Bauschinger effect


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Bauschinger effect

[′bau̇‚shiŋ·ər i′fekt]
(metallurgy)
A phenomenon by which the plastic deformation of a metal increases the tensile yield strength and decreases the compressive yield strength.
References in periodicals archive ?
2009), Bauschinger effect (Gau and Kinzel, 2001), evolution of elastic properties (Sun and Wagoner, 2011) and elastic and plastic anisotropy (Li et al.
An experimental investigation of the influence of the Bauschinger effect on springback predictions, J Mater Process Technol.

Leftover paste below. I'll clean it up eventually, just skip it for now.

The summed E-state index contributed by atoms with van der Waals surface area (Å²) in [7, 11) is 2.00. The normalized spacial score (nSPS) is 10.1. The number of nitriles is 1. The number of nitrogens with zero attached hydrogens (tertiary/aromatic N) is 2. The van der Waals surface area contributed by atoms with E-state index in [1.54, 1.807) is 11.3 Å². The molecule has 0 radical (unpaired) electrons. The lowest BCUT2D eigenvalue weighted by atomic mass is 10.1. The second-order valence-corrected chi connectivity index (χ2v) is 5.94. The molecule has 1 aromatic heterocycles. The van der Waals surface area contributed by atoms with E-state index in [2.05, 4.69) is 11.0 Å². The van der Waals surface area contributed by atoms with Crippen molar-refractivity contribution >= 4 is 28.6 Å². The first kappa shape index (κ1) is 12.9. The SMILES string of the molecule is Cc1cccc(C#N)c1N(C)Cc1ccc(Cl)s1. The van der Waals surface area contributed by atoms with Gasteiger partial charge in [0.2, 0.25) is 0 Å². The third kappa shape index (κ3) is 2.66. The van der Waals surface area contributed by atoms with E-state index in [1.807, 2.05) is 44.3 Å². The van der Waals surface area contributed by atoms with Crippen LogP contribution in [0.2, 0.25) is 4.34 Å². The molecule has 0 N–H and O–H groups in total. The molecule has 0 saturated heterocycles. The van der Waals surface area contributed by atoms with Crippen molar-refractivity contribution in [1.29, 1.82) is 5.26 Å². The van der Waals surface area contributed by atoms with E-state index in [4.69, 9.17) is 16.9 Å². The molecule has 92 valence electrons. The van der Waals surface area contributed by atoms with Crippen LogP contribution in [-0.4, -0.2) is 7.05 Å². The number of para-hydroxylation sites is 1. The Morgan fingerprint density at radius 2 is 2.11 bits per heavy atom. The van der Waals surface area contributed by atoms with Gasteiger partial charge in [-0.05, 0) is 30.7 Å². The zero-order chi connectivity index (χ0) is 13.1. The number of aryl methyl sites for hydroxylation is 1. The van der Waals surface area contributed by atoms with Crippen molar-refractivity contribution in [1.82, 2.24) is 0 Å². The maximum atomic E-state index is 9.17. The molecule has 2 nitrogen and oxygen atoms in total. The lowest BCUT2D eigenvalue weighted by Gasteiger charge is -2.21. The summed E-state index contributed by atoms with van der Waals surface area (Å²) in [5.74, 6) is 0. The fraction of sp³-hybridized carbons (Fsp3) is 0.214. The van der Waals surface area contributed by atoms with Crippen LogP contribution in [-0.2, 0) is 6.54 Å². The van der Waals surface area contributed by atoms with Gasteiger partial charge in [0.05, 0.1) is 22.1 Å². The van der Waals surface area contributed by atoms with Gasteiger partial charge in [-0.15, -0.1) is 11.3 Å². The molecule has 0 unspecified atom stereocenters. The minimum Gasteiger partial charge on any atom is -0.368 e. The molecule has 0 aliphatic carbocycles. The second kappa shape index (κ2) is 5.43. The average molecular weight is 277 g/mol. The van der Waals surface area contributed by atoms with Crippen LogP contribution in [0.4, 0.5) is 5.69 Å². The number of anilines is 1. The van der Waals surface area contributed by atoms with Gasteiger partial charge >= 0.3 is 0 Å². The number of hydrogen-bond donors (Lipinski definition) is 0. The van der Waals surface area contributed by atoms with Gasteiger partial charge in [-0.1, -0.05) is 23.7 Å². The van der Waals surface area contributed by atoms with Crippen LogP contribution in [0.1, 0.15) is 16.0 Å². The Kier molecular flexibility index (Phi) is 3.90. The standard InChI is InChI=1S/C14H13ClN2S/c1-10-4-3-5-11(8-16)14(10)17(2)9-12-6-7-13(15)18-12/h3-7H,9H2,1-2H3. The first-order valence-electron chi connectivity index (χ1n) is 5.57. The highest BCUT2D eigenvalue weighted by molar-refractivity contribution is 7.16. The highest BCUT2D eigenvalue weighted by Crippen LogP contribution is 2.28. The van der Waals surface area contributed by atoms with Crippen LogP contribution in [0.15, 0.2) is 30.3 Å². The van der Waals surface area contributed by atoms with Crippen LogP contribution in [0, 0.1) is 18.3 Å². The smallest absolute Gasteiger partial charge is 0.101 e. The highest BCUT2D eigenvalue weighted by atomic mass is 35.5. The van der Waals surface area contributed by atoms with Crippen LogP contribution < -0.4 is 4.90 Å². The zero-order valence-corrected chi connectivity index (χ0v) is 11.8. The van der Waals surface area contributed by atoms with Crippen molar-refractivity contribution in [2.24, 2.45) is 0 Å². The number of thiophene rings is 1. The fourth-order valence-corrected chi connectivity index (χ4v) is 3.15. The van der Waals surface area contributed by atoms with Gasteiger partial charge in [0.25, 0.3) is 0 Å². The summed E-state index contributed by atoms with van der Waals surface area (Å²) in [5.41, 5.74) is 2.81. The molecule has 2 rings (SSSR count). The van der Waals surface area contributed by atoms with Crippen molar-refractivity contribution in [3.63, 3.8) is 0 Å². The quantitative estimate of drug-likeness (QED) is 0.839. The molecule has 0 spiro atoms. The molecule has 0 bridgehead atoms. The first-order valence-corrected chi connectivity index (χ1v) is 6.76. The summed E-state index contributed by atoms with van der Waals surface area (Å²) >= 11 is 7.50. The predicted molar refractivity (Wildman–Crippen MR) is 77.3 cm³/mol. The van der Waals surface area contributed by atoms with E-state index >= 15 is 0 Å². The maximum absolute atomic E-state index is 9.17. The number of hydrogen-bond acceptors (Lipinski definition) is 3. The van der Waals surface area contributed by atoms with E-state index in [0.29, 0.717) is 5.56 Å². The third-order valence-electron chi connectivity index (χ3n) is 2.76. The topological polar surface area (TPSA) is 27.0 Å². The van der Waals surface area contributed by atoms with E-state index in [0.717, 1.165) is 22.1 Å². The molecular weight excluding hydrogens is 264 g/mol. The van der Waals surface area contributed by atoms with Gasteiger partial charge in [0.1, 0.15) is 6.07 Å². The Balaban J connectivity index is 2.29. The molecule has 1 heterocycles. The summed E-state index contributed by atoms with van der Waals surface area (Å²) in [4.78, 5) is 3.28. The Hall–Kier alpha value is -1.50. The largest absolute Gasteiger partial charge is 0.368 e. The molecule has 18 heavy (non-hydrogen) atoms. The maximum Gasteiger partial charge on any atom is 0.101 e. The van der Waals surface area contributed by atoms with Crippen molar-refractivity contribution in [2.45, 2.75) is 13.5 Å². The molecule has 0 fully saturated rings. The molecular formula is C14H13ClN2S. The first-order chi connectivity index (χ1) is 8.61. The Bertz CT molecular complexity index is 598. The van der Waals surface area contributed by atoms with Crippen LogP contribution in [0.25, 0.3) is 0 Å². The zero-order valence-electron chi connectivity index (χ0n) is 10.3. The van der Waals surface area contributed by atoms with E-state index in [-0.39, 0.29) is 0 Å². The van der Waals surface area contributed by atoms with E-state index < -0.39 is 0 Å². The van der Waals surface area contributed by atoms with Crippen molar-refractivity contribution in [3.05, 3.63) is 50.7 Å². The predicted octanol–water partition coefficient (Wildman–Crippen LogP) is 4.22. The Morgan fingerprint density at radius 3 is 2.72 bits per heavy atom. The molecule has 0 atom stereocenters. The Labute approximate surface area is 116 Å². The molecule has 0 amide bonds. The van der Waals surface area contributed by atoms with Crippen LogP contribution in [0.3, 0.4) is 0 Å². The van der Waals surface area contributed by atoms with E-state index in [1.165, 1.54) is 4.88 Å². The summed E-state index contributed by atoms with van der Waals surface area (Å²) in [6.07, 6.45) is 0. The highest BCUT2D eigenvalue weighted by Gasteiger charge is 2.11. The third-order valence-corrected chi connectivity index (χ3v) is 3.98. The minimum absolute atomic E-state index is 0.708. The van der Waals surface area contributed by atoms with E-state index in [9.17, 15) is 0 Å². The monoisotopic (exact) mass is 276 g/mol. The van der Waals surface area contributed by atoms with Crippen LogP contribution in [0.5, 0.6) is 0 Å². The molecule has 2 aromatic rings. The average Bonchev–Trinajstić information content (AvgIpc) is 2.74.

This is known as the Bauschinger effect, a well-known phenomenon.
1998), Simulation of springback in V bending process by elasto-plastic finite element method with consideration of Bauschinger effect, Met.
The Bauschinger Effect is more pronounced in X100 grade pipe steel than lower strength grades, giving rise to bigger differences between flattened strip and round bar tensile properties.
The study considered the Bauschinger effect and multi-axial stresses, but did not consider the effects of rate or temperature on the yield stress.
19] predicted inelastic behavior of metals under uniaxial and multiaxial cyclic loading paths, including Bauschinger effects, strain memory effects, and additional hardening.
This leads to the overall compressive nature of the stress in the regions between threads, which could be important for materials where Bauschinger effects are significant, such as filled polymers.